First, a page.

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DPM chastises Davis for threatening to pull Crown land lease

Minister of Finance Peter Turnquest yesterday chastised Progressive Liberal Party (PLP) Leader Philip Brave Davis for declaring that a PLP government would cancel any lease granted to Royal Caribbean International (RCI) for Crown land to develop a beach club for its guests on the western tip of Paradise Island.

Royal Caribbean has applied to the government for a Crown land lease, but a small Bahamian developer has already secured approval from the Minnis administration to lease a portion of the land in question.

However, Prime Minister Dr. Hubert Minnis, the minister with responsibility for lands, has not yet signed the lease agreement for Toby Smith, the principal of Paradise Island Lighthouse and Beach Club Company Limited, to get the land.

On the sidelines of a tour of the New Providence Ecology Park, Turnquest said Davis ought to “be reserved about the comments that he makes” until he knows more about the details of the RCI project.

“It is a regrettable statement that they would make,” Turnquest told reporters.

“As we all know, the world is struggling for growth right now and so any confusion or concern that is expressed around these investments, illegitimate concerns, is truly regrettable, as the minister of tourism would have said.

“I think the leader of the opposition should acquaint himself with the details of the project and until he has an opportunity to do that, I would just only suggest that he might want to be reserved about the comments that he makes.”

RCI President Michael Bayley has said it wants to create a Bahamian experience for its guests. The company has already spent around $50 million securing private residential property on Paradise Island.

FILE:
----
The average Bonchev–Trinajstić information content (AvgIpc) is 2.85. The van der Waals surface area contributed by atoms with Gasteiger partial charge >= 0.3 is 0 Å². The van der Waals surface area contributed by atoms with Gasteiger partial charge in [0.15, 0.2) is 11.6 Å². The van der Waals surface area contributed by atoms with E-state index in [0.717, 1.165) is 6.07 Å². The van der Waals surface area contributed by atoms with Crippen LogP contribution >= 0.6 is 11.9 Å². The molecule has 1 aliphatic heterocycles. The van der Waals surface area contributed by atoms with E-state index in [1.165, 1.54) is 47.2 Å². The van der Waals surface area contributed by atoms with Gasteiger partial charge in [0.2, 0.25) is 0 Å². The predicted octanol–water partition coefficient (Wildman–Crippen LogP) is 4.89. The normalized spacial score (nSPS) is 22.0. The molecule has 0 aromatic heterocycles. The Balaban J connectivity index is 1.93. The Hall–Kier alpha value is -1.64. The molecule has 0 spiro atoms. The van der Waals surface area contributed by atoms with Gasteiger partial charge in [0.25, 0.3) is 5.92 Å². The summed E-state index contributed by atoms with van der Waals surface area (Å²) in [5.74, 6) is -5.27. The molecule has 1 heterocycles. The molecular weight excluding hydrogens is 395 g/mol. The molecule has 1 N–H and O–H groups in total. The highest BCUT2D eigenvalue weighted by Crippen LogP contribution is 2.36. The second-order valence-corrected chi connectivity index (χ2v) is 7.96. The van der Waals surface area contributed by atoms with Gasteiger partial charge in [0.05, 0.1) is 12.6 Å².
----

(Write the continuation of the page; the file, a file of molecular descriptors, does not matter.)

It reportedly plans to pump $50 million into the P.I. project.

Minister of Tourism Dionisio D’Aguilar told The Nassau Guardian the government is supportive of what RCI is seeking to do because the menu of options for visitors to The Bahamas needs to be diversified.

Smith is seeking to develop a beach club on a portion of the five acres he got approval for.

The Crown land matter remains unresolved.

RCI also recently signed a heads of agreement with the government for the sale of the Grand Lucayan resort and the development of a cruise port on Grand Bahama.

The sale of the resort has been highly anticipated as its eventual reopening is expected to be a much-needed boost for the economy of Grand Bahama.

That agreement has not yet been made public. It has left some to wonder whether approval for the Grand Bahama project was also tied to pending approval for the Paradise Island project.

D’Aguilar said the government will make the Grand Lucayan deal public when it deems the time is right.

 Turnquest also told reporters yesterday, “The heads of agreement and all of the details surrounding will be tabled eventually, and so, again I would only suggest that we wait for the details and then [the opposition] would have a legitimate position from which to make whatever comments they want to.”

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